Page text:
Preacher to Pontifical Household gives sermon on Christ and Creation
By Christopher Wells
The Preacher to the Pontifical Household, Capuchin Father Raniero Cantalamessa, delivered his first Advent Sermon for 2017 on Friday, in the Redemptoris Mater Chapel in the Vatican.
Father Cantalamessa spoke on the topic of “Christ and Creation,” taking as his starting point the Scriptural verse “All things were created through Him and for Him.” “The meditations for Advent this year,” he said, “propose to put the divine-human person of Christ back at the center of the two great components that together constitute ‘reality,’ that is, the cosmos and history, space and time, creation and humanity.”
Christ and the cosmos
With only two sermons scheduled for Advent this year – due to Christmas falling on a Monday – Cantalamessa focused his first homily on the relationship between Christ and the cosmos. While the Scriptures, and most Biblical commentators, emphasize the link between the Incarnation, on the one hand, and sin and redemption on the other, the papal preacher suggested that Christ would have become incarnate in any case, as the “crown of creation,” and that humanity’s need for salvation simply determined the specific character of the Incarnation.
Christ and ecology
Cantalamessa also addressed the question of Christ’s place in relation to the questions of “ecology and the preservation of Creation.” He said it is important to focus on the role of the Holy Spirit, and His relation to the Risen Christ. The Holy Spirit, according to Cantalamessa, has the role of “perfecting” creation – “In other words,” he said, “the Holy Spirit is the one who, by his nature, aims to make creation transition from chaos to cosmos, to make the world something beautiful, something ordered and clean…”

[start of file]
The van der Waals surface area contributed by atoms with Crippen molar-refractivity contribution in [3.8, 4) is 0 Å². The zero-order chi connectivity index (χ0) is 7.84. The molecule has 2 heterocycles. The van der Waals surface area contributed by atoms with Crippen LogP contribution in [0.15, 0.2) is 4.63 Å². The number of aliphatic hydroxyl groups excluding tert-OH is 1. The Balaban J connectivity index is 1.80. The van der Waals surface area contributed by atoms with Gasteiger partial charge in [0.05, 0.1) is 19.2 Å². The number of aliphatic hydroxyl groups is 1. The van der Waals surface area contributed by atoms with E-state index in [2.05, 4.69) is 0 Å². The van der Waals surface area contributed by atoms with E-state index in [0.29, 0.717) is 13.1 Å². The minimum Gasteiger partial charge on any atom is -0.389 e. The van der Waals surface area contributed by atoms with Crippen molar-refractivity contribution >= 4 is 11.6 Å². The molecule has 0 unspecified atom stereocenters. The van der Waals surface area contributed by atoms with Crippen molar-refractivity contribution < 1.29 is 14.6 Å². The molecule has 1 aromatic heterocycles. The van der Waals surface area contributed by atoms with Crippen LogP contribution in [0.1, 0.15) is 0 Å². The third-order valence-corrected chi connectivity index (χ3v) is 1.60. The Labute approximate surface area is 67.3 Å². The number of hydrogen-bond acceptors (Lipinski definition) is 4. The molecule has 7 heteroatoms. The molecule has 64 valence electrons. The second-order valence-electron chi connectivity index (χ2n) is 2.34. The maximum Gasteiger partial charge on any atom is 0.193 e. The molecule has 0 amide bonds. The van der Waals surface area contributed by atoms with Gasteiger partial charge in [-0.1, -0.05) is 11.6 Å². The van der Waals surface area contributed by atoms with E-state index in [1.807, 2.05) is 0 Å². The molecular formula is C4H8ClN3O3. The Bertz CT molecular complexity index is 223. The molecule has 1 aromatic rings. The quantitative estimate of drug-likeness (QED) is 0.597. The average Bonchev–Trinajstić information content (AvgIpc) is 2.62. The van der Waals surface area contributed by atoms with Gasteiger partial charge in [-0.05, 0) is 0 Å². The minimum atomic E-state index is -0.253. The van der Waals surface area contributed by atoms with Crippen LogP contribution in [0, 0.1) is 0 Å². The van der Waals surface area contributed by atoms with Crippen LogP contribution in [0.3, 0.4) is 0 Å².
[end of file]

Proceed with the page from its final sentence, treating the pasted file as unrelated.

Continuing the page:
Do not be “thieves of resources”
The first Advent Sermon for 2017 concluded on a practical note. “I believe that, yes, Christ plays a decisive role even in the concrete problems of the preservation of creation,” the papal preacher said, “but he functions in an indirect way by operating in human beings and—through them—on creation.” He called on us “not to be thieves of resources, using more than we need and taking them away from those who will come after us.”
With this final, practical exhortation, Fr Cantalamessa recalled his “ultimate purpose” in this year’s Advent Sermons, which he said “is not theoretical but practical.” The issue, he said, above all, “is putting Christ back at the center of our personal lives and our vision of the world and at the center of the three theological virtues of faith, hope, and charity.”